I was working through an exercise with a colleague in my Positive Psychology course, and I shared with her something that I heard years ago that I found almost unbelievable and quite life-changing.
“If you feel guilty when you do something, it probably means it’s a good thing to do.”
She had the same reaction I had when I first heard it. She gasped, said, “what? Really?” and wrote it down to remember it. I smiled.
Our course facilitator walked over to ask what we were talking about, and when she told him what I said he paused and asked, “what about the guilt you feel when you don’t do something you’re supposed to do?”
“I don’t feel that guilt,” I answered. “I very rarely, if ever, don’t do something I’m supposed to do.”
I’m not saying that my tendency towards over-responsibility and over-needing to accomplish everything in front of me is a good thing, but it is the way I’m wired. (And I’m working on it.) I am saying that for many of us, even those of you who aren’t wired as tight as I am, a bit of guilt is a good thing.
Guilt is a human emotion that, in many ways, can and does help keep our relationships strong. It can compel us to do for others, do what we say we’re going to do, and do our best to keep our organizations and institutions running well. However, I’ve come to believe that there are many of us who are too prone to guilt, and too programmed to put ourselves last.
When is guilt a good thing? When you’ve been heads down on a task and haven’t taken a break, and you stop to chat with a colleague for a few minutes (about non-work-related things) or you head outside for fresh air and a walk around the block…and you feel guilty. When you take time away from your work and home responsibilities and exercise, or meditate, or read a book, or laugh with a friend…and you feel guilty. When you say “no” to that extra task someone asked you to take on, or you get in bed early to get enough sleep, or you opt out of a meeting that you’re pretty sure you don’t need to be at because you have a project you need to finish…and you feel guilty.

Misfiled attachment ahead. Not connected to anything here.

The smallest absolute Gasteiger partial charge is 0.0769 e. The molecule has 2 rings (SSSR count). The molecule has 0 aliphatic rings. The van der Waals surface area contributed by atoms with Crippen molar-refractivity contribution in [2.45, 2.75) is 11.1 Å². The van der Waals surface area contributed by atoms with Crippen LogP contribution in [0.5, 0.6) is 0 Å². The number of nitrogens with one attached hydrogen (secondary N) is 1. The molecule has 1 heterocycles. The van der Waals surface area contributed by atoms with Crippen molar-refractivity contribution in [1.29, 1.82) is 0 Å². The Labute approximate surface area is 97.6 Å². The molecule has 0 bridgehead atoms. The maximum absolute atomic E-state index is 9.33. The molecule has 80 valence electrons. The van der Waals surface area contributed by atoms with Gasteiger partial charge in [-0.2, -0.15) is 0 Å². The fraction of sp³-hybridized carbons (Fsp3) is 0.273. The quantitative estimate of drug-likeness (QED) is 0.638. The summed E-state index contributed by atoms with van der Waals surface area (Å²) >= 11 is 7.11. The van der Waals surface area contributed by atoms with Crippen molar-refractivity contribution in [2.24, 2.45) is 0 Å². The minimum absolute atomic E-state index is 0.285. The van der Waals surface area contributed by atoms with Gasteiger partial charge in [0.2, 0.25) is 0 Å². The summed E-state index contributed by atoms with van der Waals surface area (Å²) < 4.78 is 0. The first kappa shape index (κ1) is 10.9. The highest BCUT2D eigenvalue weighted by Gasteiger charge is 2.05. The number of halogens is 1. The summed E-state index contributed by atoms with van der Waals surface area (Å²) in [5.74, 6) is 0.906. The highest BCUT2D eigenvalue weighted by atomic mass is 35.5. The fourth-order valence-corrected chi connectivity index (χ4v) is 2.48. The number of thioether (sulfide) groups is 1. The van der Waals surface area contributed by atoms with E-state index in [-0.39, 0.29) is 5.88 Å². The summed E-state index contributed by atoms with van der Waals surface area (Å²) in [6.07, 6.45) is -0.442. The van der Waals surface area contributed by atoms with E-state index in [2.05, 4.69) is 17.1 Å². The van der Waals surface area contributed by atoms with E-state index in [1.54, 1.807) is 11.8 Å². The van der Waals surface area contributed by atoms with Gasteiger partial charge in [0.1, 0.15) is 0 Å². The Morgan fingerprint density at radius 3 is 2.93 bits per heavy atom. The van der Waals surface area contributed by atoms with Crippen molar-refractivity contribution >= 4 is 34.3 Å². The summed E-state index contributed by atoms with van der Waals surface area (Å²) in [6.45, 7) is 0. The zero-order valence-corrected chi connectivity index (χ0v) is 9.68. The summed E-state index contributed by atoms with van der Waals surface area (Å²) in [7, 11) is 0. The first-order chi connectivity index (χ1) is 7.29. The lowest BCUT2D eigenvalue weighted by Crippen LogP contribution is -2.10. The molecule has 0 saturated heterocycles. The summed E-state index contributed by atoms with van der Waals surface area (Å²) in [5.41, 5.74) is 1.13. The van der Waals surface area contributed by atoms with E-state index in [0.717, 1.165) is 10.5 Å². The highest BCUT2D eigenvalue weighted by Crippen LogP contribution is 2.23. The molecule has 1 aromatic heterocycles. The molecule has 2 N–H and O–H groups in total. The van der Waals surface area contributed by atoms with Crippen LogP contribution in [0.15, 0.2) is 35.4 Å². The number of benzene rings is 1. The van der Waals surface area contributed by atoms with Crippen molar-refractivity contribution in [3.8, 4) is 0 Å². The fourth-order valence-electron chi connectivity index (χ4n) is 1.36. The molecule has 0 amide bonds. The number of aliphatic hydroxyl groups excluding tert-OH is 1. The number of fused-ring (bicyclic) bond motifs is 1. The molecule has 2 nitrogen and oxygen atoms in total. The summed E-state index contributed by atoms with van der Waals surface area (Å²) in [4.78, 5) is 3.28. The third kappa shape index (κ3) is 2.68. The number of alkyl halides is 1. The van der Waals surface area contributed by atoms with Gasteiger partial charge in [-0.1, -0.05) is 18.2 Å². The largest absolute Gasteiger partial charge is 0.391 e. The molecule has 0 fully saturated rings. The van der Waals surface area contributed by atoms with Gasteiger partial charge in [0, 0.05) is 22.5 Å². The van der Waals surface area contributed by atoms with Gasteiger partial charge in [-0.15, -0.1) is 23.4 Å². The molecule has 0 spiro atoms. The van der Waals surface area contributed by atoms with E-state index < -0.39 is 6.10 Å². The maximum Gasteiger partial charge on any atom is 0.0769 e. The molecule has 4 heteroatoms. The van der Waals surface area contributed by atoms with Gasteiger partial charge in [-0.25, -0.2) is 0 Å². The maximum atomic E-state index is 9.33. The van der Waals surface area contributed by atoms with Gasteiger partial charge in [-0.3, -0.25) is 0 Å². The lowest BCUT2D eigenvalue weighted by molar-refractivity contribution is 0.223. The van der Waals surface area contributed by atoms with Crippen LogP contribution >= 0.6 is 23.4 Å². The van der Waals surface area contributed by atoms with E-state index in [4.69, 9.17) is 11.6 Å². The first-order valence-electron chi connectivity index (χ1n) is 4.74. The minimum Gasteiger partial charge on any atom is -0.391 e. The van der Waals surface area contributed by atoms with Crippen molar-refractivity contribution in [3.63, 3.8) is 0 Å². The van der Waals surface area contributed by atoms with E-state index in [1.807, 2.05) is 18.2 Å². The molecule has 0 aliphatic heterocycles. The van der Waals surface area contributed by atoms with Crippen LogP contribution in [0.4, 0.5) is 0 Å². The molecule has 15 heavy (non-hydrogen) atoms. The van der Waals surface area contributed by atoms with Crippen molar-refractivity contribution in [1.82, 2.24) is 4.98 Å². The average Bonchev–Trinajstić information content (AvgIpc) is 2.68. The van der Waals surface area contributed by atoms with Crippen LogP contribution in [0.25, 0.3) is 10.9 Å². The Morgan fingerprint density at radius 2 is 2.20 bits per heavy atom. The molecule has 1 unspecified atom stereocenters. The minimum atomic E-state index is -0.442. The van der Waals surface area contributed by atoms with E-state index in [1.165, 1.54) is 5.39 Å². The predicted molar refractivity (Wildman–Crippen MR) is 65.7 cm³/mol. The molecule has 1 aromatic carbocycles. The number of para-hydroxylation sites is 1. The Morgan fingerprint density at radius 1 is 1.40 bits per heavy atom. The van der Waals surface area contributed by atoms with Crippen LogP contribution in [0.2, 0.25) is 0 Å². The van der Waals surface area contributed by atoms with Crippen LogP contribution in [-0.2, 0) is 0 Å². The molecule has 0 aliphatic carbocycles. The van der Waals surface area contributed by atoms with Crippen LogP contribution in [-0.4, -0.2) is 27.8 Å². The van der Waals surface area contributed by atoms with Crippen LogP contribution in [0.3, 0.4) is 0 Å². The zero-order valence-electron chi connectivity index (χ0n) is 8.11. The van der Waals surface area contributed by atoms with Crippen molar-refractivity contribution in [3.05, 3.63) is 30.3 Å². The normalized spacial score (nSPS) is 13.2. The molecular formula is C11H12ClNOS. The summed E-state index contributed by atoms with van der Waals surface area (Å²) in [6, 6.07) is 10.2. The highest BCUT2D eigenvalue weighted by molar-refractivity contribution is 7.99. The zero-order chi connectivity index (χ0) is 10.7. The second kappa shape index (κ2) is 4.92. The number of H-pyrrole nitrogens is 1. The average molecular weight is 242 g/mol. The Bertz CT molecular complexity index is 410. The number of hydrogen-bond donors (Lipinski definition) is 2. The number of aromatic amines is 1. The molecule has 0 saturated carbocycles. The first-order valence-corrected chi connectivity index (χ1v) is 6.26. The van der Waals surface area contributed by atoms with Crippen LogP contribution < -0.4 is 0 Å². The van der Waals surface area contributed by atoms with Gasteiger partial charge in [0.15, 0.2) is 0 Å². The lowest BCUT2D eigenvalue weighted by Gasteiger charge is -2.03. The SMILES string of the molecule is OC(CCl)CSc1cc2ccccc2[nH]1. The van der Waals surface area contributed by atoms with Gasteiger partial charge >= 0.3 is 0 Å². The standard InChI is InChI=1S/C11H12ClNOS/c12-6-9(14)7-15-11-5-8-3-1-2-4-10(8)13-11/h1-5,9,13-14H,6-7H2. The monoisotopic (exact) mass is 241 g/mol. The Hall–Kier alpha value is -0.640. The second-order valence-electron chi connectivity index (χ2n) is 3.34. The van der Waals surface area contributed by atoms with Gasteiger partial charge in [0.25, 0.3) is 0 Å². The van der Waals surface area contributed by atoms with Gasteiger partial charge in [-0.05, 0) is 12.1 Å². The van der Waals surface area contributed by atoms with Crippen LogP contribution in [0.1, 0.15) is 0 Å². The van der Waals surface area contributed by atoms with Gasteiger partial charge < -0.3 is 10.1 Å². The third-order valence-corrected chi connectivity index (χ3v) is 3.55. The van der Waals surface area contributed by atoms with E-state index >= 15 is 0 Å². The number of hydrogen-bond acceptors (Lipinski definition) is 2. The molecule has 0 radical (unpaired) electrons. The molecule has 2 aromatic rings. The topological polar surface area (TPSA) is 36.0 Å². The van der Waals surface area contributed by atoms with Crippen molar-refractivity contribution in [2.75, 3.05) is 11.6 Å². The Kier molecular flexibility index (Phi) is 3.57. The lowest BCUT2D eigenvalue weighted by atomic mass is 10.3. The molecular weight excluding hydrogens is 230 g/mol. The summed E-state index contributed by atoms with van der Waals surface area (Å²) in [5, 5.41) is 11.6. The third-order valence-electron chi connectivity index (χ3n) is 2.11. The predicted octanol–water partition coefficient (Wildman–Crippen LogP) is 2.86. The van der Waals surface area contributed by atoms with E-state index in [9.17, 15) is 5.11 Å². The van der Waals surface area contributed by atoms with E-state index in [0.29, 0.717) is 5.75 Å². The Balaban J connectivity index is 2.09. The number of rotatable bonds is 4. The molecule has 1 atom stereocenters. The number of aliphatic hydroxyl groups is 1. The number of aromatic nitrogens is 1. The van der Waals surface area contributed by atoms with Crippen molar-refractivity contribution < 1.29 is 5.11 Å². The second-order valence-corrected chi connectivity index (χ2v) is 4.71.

I’m not saying that we should always do anything or everything that we feel guilty about. There are times that we probably need to hunker down and get “it” done. Instead, I am saying that we will all have more to give – and more strength to lead, manage, parent, collaborate, and relate – when we put our own oxygen masks on first, fill up our own energy tanks, and do something just for us.
Watch your guilt-o-meter and when it kicks in, ask yourself if it’s something you really want to do, and if it’s something that would be good for you to do. Feel a little bit of guilt when you focus on yourself…and be a better leader.
When have you done something you felt guilty about, and how did it work out?
Click here to comment.
If you enjoyed this post, you can read more like it in our book, The Power of Thoughtful Leadership: 101 Minutes To Being the Leader You Want To Be, available on Amazon.
For support in doing a few more things you feel guilty about, contact Lisa at firstname.lastname@example.org.
Click here to receive The Thoughtful Leaders™ Blog posts via e-mail and receive a copy of “Ending Leadership Frenzy: 5 Steps to Becoming a More Thoughtful and Effective Leader.”
Photo Credit: Andrew Rybalko/Bigstock.com